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Cucuta v. New York City

United States District Court, S.D. New York

May 9, 2014

ABRAHAM CUCUTA, Plaintiff,
v.
NEW YORK CITY, DETECTIVE ERICK ORTIZ, DETECTIVE ABEL JOSEPH, DETECTIVE CARPENTER, DETECTIVE LIAM MCLAUGHLIN, SERGEANT NEFTALI BETANCES, LIEUTENANT ANTHONY RONDA, CAPTAIN KEVIN RADDAY, OFFICER WINSTON FAVIS, OFFICER AGUASANTE, JOHN DOES 1-5, Defendants

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Abraham Cucuta, Plaintiff, Pro se, Beaver, WV.

For Erick Ortiz, Manhattan North Narcotics Detective, Abel Joseph, Manhattan North Narcotics Detective, Sergeant Neftall Betances, New York City, Lieutenant Anthony Ronda, Captain Kevin Radday, Manhattan North Narcotics Div., Carpenter, Manhattan North Narcotics Detective, Police Officer Winston Favis, Defendants: David Allen Cooper, LEAD ATTORNEY, New York City Law Department, New York, NY; Linda Margareta Mindrutiu, LEAD ATTORNEY, NYC Law Department, Office of the Corporation Counsel (NYC), New York, NY.

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OPINION & ORDER

Andrew J. Peck, United States Magistrate Judge.

Pro se plaintiff Abraham Cucuta brings this action pursuant to 42 U.S.C. § 1983 against the City of New York, Detective Erick Ortiz, Detective Abel Joseph, Detective Keith Carpenter, Detective Liam McLaughlin, Lieutenant Neftali Betances, Lieutenant Anthony Ronda, Captain Kevin Radday, and Police Officer Winston Favis (collectively " defendants" ).[1] Cucuta's second amended complaint, liberally construed, alleges violations of his Fourth Amendment right against unreasonable search and seizure, Fifth and Fourteenth Amendment rights to due process, and Fourteenth Amendment right to equal protection. (Dkt. No. 22: 2d Am. Compl. ¶ 2(B).) Cucuta's claims arise out of the New York Police Department's (" NYPD" ): (1) entry into and seizure of Cucuta's girlfriend's apartment prior to obtaining a search warrant; (2) alleged search of the apartment prior to obtaining a warrant; and (3) pinging of Cucuta's cell phone. (2d Am. Compl. ¶ ¶ 3(C)(5)-(20).) Cucuta seeks $1,000,000 in damages. (2d Am. Compl. ¶ 5.)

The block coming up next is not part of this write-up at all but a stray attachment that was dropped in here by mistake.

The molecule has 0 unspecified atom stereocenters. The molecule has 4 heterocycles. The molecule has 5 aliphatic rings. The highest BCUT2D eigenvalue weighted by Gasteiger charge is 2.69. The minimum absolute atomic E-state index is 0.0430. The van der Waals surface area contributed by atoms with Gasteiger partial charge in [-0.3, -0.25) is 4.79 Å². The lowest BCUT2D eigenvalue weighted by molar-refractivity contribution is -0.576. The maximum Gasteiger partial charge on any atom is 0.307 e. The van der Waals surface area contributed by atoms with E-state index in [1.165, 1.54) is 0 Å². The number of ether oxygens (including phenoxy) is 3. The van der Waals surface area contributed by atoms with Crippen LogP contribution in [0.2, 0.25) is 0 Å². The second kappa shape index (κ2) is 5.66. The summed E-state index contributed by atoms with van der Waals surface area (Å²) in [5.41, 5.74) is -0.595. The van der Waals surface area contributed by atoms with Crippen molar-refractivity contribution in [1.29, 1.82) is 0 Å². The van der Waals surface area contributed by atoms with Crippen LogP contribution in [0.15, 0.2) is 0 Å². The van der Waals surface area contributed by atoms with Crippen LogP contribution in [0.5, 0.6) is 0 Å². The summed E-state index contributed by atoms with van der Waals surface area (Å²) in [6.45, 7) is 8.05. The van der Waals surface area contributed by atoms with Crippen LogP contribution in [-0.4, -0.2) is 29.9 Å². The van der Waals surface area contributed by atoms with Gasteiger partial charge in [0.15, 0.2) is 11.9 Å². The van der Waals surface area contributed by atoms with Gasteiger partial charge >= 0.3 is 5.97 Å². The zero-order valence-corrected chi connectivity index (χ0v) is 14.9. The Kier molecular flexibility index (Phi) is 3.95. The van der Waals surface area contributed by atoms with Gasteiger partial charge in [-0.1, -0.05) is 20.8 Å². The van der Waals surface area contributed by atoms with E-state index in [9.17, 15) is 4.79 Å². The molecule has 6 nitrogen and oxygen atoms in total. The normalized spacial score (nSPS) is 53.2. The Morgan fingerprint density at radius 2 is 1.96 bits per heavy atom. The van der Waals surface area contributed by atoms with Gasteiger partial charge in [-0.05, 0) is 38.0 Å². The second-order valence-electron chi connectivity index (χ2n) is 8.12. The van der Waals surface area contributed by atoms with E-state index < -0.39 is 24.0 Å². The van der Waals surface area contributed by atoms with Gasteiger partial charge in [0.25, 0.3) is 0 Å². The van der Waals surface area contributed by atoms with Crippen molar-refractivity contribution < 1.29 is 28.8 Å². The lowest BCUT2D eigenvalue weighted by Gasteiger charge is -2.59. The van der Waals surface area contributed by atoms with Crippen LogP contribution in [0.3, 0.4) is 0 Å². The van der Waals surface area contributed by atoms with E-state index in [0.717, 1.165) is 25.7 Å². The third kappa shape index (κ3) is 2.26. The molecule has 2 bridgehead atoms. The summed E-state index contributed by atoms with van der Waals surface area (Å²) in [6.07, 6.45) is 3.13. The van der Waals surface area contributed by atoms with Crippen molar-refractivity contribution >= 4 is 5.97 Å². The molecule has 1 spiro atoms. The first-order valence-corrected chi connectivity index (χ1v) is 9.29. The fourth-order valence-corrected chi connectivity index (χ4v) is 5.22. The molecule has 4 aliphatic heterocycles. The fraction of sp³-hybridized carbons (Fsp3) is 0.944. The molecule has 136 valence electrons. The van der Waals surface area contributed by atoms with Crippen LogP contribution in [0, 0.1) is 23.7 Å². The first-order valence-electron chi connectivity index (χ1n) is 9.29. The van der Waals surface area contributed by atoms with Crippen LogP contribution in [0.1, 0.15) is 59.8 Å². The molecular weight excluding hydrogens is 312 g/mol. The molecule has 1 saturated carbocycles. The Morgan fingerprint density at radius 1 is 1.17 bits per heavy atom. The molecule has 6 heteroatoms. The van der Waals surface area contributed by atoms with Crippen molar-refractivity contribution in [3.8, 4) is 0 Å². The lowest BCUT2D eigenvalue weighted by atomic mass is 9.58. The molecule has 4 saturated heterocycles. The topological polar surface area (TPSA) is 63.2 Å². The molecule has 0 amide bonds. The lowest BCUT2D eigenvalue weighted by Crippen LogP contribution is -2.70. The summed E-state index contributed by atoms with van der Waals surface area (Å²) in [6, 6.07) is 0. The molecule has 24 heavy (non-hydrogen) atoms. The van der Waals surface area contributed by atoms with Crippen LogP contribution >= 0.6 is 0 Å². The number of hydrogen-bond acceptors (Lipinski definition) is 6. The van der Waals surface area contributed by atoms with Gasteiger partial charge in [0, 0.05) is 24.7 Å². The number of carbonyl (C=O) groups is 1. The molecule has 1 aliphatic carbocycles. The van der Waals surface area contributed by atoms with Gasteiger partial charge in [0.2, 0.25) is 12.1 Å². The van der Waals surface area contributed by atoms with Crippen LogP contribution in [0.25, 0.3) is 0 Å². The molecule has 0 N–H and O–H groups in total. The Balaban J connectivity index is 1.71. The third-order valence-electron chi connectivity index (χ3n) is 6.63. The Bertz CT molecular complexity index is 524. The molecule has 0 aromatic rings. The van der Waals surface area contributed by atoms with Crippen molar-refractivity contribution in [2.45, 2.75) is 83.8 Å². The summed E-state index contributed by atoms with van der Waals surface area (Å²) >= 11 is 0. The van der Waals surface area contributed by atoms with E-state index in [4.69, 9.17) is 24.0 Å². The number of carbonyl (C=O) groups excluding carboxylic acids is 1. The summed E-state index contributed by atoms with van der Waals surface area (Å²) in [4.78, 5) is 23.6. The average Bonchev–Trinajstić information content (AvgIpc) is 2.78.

Presently before the Court is defendants' summary judgment motion. (Dkt. No. 70: Defs. Notice of Motion.) The parties have consented to the decision of this motion by a Magistrate Judge pursuant to 28 U.S.C. § 636(c). (Dkt. No. 74.)

For the reasons set forth below, defendants' motion is GRANTED.

FACTS

The evidence in the summary judgment record, construed in the light most favorable

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to Cucuta as the nonmoving party, is as follows:

Background

On April 12, 2011, a Southern District of New York grand jury indicted Cucuta for conspiracy to distribute crack cocaine, and the Court issued a warrant for Cucuta's arrest. (Dkt. No. 72: Defs. Rule 56.1 Stmt. ¶ ¶ 1-3; see also Dkt. No. 71: Cooper Aff. Ex. E: Cucuta Indictment; Ex. F: Cucuta Arrest Warrant.)[2] At approximately 11 a.m. on April 13, 2011, NYPD Detective Liam McLaughlin stationed himself outside Cucuta's girlfriend Tamika Taylor's apartment building at 1952 Second Avenue in Manhattan. (Defs. Rule 56.1 Stmt. ¶ ¶ 5, 18.) The NYPD had ascertained this location by " pinging" Cucuta's cell phone multiple times. (Defs. Rule 56.1 Stmt. ¶ 13; Ex. I: Suppression Hearing (" Supp. H." ) Tr. at 70.)[3] When Det. McLaughlin observed Cucuta exit 1952 Second Avenue, he radioed Cucuta's location to Captain Kevin Radday and Lieutenant Anthony Ronda. (Defs. Rule 56.1 Stmt. ¶ ¶ 6, 8.) Capt. Radday and Lt. Ronda arrested Cucuta on East 102nd Street between Second and Third Avenues and transported him to an arrest processing site in the 25th Precinct. (Defs. Rule 56.1 Stmt. ¶ 9; Ex. D: Cucuta Dep. at 26.) Detective Erick Ortiz interviewed Cucuta after his arrest. (Defs. Rule 56.1 Stmt. ¶ 10; Cucuta Dep. at 39.) Cucuta provided his mother's address, 402 East 105th Street, and his parole address, 1952 First Avenue, as his addresses. (Defs. Rule 56.1 Stmt. ¶ 11; Cucuta Dep. at 20, 34.) Cucuta admitted during Det. Ortiz's interview that video evidence would show that he had just come from 1952 Second Avenue. (Defs. Rule 56.1 Stmt. ¶ 14; Cucuta Dep. at 36.) Despite admitting this at his deposition, Cucuta now denies that he gave this information to the police. (Dkt. No. 78: Cucuta Opp. Br. at 3.)

1952 Second Avenue, Apt. 301

Tamika Taylor, Cucuta's girlfriend, resided in Apt. 301 with her son Syncere, her mother Christine Alonzo, and her brother Andre Montgomery. (Dkt. No. 72: Defs. Rule 56.1 Stmt. ¶ ¶ 18-20; Ex. C: Taylor Dep. at 15.) Cucuta's name was not on the lease, but he stayed in Apt. 301 on weekends and occasionally during the week. (Defs. Rule 56.1 Stmt. ¶ ¶ 22-23; Taylor Dep. at 15-17.) Cucuta did not have a key and did not contribute to the rent, but kept clothes and sneakers in a closet he shared with Taylor. (Defs. Rule 56.1 Stmt. ¶ 22; Taylor Dep. at 15-17.) When Cucuta stayed the night, he exclusively stayed in the master bedroom with Taylor. (Defs. Rule 56.1 Stmt. ¶ 23; Taylor Dep. at 26.)